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Don Banks on an uncapped 2010

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  1. mayoclinic

    mayoclinic PatsFans.com Supporter PatsFans.com Supporter

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    Nice article from Don Banks at CNNSI:

    http://sportsillustrated.cnn.com/2009/writers/don_banks/03/23/nfl.meetings/index.html

    Banks suggests that an uncapped 2010 is viewed by many teams as a virtual certainty, with a lockout in 2011 as a real possibility, and mentions that many teams have been making moves this year assuming an uncapped 2010.

    Most interestingly, he quotes Robert Kraft: "It's not scary at all to us,'' Patriots owner Robert Kraft said of the possibility of playing without a salary cap next year. "There are a lot of pluses to it. It's definitely not a doomsday scenario, and it might have to happen to get things right. I hope it's the vehicle to get us a deal. I hope it's the ultimate hammer.''
  2. maverick4

    maverick4 Banned

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    An uncapped year helps the Pats the most. We have lots of money and there are lots of vets who want a ring, who we could fit if there wasn't a salary cap.
  3. Rob0729

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    Well, it actually helps Daniel Snyder the most because he has the most money of any owner and the largest revenue stream, but Kraft isn't that far behind. Snyder is looking forward to overpay for every free agent available next year.

    One popular misconception is that Kraft is afraid to spend his money. If you look at the deals he made prior to Belichick, Kraft was fast and loose with his money. In fact, he made Belichick overpay for Bledsoe and Milloy. It took like seven years for a CB to get a bigger deal than Ty Law got in the late 90s. Even when salaries grew exponentially, no CB got the deal Law did until I think Champ Bailey did his current deal.
  4. eom

    eom Rookie

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    well, hopefully pats will be in the top 4, so their spending will be restricted somewhat.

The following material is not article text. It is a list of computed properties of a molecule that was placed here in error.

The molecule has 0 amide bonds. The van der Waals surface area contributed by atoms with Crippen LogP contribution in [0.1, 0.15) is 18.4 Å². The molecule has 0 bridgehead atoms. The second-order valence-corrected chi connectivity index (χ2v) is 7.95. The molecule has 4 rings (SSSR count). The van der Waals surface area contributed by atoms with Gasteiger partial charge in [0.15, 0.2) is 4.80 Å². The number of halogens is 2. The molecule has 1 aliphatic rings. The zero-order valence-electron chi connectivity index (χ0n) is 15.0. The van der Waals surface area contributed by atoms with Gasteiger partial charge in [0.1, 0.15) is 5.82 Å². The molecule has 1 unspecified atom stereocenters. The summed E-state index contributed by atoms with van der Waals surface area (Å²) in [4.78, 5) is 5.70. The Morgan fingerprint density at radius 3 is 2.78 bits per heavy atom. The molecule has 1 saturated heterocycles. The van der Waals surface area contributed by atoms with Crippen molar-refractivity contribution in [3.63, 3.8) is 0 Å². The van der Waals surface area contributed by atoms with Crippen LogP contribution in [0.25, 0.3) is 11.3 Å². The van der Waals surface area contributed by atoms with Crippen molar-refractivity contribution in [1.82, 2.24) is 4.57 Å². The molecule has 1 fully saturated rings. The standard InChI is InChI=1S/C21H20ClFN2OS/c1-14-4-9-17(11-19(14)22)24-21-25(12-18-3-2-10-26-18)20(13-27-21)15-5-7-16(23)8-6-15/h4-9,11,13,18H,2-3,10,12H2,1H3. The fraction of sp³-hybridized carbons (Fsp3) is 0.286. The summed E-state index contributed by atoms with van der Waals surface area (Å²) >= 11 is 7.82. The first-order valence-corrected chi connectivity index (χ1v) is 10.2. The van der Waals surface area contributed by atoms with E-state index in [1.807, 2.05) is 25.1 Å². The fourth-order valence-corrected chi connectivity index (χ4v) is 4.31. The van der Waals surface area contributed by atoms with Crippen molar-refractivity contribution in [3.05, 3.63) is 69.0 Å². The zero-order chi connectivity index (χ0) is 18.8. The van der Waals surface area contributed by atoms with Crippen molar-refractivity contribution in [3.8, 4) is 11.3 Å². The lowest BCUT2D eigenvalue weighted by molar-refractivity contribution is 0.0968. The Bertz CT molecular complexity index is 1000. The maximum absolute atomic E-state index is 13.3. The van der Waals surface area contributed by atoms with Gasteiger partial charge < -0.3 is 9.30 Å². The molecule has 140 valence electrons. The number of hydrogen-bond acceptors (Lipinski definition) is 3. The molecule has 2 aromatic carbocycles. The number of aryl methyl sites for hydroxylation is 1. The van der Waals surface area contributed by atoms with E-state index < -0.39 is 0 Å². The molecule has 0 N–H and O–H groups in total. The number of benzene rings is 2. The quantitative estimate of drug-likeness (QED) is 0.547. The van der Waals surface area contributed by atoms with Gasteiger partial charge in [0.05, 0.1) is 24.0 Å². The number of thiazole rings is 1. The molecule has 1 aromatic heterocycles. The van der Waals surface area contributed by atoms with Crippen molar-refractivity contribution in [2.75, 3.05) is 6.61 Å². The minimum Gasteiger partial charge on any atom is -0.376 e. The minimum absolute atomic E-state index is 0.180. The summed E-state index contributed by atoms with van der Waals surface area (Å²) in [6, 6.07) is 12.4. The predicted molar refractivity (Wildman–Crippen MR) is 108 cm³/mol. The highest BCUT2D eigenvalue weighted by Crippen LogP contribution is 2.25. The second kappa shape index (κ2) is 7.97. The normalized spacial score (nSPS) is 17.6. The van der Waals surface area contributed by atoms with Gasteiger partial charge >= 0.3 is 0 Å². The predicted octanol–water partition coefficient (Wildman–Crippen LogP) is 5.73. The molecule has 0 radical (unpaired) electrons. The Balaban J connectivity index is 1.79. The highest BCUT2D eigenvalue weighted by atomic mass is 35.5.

I'm not really sure what kind of hog wild spending you'll see considering a possible work stoppage the next year, or a tighter cap in a new cba.
    anyway, the pats would probably prioritize re-signing their own guys over bringing in big names off the street ---- I wonder who would be the bigger names out there.
  5. PromisedLand

    PromisedLand Virtual Internet Person

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    All those guys who were gonna be free agents next year? How many of em will be now?

    Seymour, Wilfork Bruschi (if he doesn't retire) and Neal will be because they will have 6 years in.

    Hobbs, Mankins Kascur and Watson will not because they will only have 5 years.

    Gostkowski, LeKevin Smith and David Thomas will not because they will only have 4 years.

    I am not sure I understand the status of guys like Alexander who were already ERFA, or guys like Hochstein who are not still under their rookie contracts (although in Hoch's case I am sure he will have >= six seasons).
  6. MoLewisrocks

    MoLewisrocks PatsFans.com Supporter PatsFans.com Supporter

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    That was before Belioli taught him about the system and teambuilding. Made tremendous sense to Kraft the businessman as well as Mrs. Kraft whose father was quite the philanthropist. They aren't inclined to throw money at flashy talent. They'd rather give it away to people and programs that deserve it. They aren't going to mortgage the future to pay for a shot. They have 3 Lombardi's in the trophy case already so they don't even have to toy with bad ideas. They also have a couple of hundred million in stadium debt still to be paid off. And substantial real estate in development. Tied to a league heading for a work stoppage in 2011.

    PS Neither Bledsoe, Law or Milloy saw the phony backloaded end of those deals here...
  7. Patsfanin Philly

    Patsfanin Philly Rookie

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    Unfortunately for him, it requires 6 years not 5 to be an UFA in an uncapped year...
  8. Rob0729

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    Daniel Snyder has the money to give a player a seven year/$100 million contract and have $90 million of it be paid out in salary in 2009 if he chooses. That means even if there is a tighter salary cap in a new CBA, the player he has under contract will have a low cap number the final six years.